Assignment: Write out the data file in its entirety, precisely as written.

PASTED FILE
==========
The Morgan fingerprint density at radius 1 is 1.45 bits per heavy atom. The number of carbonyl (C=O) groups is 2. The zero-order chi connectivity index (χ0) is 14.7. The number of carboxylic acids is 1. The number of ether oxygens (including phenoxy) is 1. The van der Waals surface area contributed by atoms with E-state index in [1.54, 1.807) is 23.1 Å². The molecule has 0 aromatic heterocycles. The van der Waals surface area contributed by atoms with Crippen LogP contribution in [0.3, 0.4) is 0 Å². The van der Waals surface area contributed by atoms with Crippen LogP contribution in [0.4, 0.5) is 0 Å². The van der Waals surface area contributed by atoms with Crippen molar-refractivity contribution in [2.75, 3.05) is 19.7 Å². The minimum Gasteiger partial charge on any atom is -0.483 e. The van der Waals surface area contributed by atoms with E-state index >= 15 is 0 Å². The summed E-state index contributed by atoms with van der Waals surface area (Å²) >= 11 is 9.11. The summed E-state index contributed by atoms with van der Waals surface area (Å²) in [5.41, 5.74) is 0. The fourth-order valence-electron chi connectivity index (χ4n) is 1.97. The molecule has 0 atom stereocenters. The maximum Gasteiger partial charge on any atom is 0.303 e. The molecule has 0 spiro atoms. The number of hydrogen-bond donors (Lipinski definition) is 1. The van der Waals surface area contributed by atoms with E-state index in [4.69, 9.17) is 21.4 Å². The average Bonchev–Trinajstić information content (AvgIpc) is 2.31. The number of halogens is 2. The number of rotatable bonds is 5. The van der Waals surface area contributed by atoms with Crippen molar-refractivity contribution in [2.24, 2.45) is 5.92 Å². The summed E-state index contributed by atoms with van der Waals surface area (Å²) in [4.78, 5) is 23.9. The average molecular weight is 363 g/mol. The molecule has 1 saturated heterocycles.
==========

The Morgan fingerprint density at radius 1 is 1.45 bits per heavy atom. The number of carbonyl (C=O) groups is 2. The zero-order chi connectivity index (χ0) is 14.7. The number of carboxylic acids is 1. The number of ether oxygens (including phenoxy) is 1. The van der Waals surface area contributed by atoms with E-state index in [1.54, 1.807) is 23.1 Å². The molecule has 0 aromatic heterocycles. The van der Waals surface area contributed by atoms with Crippen LogP contribution in [0.3, 0.4) is 0 Å². The van der Waals surface area contributed by atoms with Crippen LogP contribution in [0.4, 0.5) is 0 Å². The van der Waals surface area contributed by atoms with Crippen molar-refractivity contribution in [2.75, 3.05) is 19.7 Å². The minimum Gasteiger partial charge on any atom is -0.483 e. The van der Waals surface area contributed by atoms with E-state index >= 15 is 0 Å². The summed E-state index contributed by atoms with van der Waals surface area (Å²) >= 11 is 9.11. The summed E-state index contributed by atoms with van der Waals surface area (Å²) in [5.41, 5.74) is 0. The fourth-order valence-electron chi connectivity index (χ4n) is 1.97. The molecule has 0 atom stereocenters. The maximum Gasteiger partial charge on any atom is 0.303 e. The molecule has 0 spiro atoms. The number of hydrogen-bond donors (Lipinski definition) is 1. The van der Waals surface area contributed by atoms with E-state index in [4.69, 9.17) is 21.4 Å². The average Bonchev–Trinajstić information content (AvgIpc) is 2.31. The number of halogens is 2. The number of rotatable bonds is 5. The van der Waals surface area contributed by atoms with Crippen molar-refractivity contribution in [2.24, 2.45) is 5.92 Å². The summed E-state index contributed by atoms with van der Waals surface area (Å²) in [4.78, 5) is 23.9. The average molecular weight is 363 g/mol. The molecule has 1 saturated heterocycles.